Thursday, March 25, 2021

The Eighth Angel


Well, Pilgrim, I finally finished a Western.


Not a novel, and therein lies the rub. It’s a short story, and markets for Western short stories are harder to find than nuns in Deadwood. Rather than continuing to frustrate myself, and knowing I have half a dozen short crime pieces saved up that might well have outlets, I decided to give it away here on the blog in serial form. (What the hell. It worked for Andy Wier.)


In the spirit of the recent craze for anthologies based on songs, “The Eighth Angel” is inspired by the song “Seven Spanish Angels.” In a perfect world, the opening chapter would have been the lyrics, but the rights owners never responded to my request, so I’ll just include a link to the song  for everyone who reads it here. (Sorry about the ad.)


Here’s the intro. The rest of the story will play out over the weekend and into Monday. I hope you enjoy it. If you do, please feel free to forward the link.





The Mexican desert southwest of Juarez


The horse was done in. Maria was a small woman, but her horse fell lame miles ago. Asking Jaime’s to carry them both at speed proved too great a burden. Jaime looked over his shoulder toward Juarez. Saw the ball of dust that signified the approaching riders. A stand was possible if Jamie and Maria reached the small box canyon to the southwest before the riders overtook them.

The canyon was smaller than he’d hoped, with sides too steep to navigate on foot. He found the best spot he could, sacrificing what high ground he could obtain for a bit of cover. Not that it mattered much; the riders would see them wherever they were. Jaime walked the horse to a spot where it would be the first thing the riders saw in the hope of buying a few seconds of uncertainty. The spot he chose for them to stand would at least keep the sun in the riders’ eyes as much as possible in such a small, steep canyon.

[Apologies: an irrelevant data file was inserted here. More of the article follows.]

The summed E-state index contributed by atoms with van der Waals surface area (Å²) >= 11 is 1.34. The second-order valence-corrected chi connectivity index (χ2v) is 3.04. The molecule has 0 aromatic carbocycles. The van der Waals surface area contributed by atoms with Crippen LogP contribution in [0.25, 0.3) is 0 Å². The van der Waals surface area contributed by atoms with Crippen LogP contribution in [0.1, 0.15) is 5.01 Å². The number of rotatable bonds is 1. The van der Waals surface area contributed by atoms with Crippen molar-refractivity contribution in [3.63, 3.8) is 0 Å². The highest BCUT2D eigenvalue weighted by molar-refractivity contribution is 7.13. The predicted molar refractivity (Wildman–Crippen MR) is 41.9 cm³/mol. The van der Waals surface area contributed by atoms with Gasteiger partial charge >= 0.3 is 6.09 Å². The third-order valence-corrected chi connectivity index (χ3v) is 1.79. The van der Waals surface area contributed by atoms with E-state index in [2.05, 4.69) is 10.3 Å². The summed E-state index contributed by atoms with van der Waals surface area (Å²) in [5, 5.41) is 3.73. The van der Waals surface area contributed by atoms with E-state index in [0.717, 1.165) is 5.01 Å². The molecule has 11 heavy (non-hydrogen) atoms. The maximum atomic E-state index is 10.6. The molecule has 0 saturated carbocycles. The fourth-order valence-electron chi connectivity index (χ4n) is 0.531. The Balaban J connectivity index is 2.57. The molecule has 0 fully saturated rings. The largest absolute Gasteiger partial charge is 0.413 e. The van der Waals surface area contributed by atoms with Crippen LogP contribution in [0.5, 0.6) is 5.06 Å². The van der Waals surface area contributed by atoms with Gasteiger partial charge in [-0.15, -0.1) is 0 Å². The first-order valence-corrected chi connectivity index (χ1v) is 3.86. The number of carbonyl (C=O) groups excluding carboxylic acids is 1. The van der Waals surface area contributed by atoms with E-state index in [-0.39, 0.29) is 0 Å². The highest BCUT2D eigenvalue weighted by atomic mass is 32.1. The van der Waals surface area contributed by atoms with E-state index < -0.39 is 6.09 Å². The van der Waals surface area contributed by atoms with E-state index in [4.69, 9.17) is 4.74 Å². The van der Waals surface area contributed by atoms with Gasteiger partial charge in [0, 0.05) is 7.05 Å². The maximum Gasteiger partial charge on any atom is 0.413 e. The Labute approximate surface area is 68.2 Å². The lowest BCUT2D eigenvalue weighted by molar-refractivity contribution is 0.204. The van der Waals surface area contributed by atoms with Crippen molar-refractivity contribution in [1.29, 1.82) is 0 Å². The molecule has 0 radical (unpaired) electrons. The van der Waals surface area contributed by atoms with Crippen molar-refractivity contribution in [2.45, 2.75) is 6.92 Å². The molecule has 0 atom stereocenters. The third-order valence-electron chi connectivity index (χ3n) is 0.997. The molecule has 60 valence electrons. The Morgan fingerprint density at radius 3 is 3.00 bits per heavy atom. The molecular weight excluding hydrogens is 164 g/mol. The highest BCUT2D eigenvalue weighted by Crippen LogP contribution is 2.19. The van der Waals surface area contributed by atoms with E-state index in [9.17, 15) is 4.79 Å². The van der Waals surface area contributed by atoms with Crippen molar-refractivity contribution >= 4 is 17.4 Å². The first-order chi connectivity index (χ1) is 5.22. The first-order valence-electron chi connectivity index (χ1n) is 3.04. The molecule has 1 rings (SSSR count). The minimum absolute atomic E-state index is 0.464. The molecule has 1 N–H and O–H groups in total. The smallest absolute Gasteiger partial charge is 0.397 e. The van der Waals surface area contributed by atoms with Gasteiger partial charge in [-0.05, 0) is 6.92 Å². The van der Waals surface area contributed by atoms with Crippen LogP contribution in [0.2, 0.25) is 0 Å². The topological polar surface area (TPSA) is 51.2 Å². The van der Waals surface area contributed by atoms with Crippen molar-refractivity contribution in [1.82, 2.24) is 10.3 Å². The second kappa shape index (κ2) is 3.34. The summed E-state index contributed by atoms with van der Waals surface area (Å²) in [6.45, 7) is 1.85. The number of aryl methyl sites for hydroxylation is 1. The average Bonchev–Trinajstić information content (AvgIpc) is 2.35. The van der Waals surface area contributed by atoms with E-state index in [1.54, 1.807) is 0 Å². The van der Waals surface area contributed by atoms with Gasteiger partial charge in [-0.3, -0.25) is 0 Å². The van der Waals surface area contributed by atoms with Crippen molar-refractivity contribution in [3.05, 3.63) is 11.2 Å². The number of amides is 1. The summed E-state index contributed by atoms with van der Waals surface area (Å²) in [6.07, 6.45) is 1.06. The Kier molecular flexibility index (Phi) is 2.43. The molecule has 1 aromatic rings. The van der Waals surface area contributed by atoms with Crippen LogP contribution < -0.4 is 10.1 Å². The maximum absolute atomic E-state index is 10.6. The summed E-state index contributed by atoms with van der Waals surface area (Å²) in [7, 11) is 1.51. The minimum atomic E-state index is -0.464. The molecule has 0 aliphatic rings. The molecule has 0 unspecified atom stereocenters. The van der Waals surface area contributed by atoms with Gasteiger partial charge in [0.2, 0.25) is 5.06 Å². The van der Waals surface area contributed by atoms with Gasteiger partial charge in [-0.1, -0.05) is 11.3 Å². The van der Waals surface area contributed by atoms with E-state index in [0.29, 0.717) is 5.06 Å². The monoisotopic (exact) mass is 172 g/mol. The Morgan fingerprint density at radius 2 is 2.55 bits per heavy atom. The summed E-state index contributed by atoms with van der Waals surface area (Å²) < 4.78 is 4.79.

Jaime checked the loads in his revolver. Spun the cylinder. Looked into Maria’s brown eyes. “Say a prayer for me, Maria.”

She threw her arms around him. Buried her face in his chest. “God will keep us free. The seven angels would not abandon us.”

They held each other a minute or two until Jaime heard the riders enter the canyon’s mouth. Held Maria at arm’s length to move her deeper into the shadow behind him. “Stay out of sight. They have no reason to harm you when it is over.”

Maria resisted. “We will leave together.”

Jaime shook his head. “This is my last fight. If they take me back to Texas it will not be alive.”

The riders paused when they noticed the horse. The leader saw Jaime first. He pointed and they all spurred their horses that direction. A hint of a smile touched Jaime’s lips. Arrogant gringos. They expected him to cower, approaching as they did. He took careful aim and shot the leader. The man lurched but maintained his mount.

The riders pull up to return fire. What tiny advantage Jaime had was due to the horsemen having to shoot from bright sunlight into the shadows where he stood in as much cover as was available. Lost even that when the riders took stock of the situation. They withdrew out of range to stand their horses and take aim. Four rifles against one pistol made for a short fight.

Maria counted each of Jaime’s shots. Waited for the smoke to clear and the riders to approach. When they were close enough she ran to Jaime took the pistol from his dead hand. She said a silent prayer for forgiveness as she aimed and cocked Jaime’s empty gun and let the rifles tear her to pieces.


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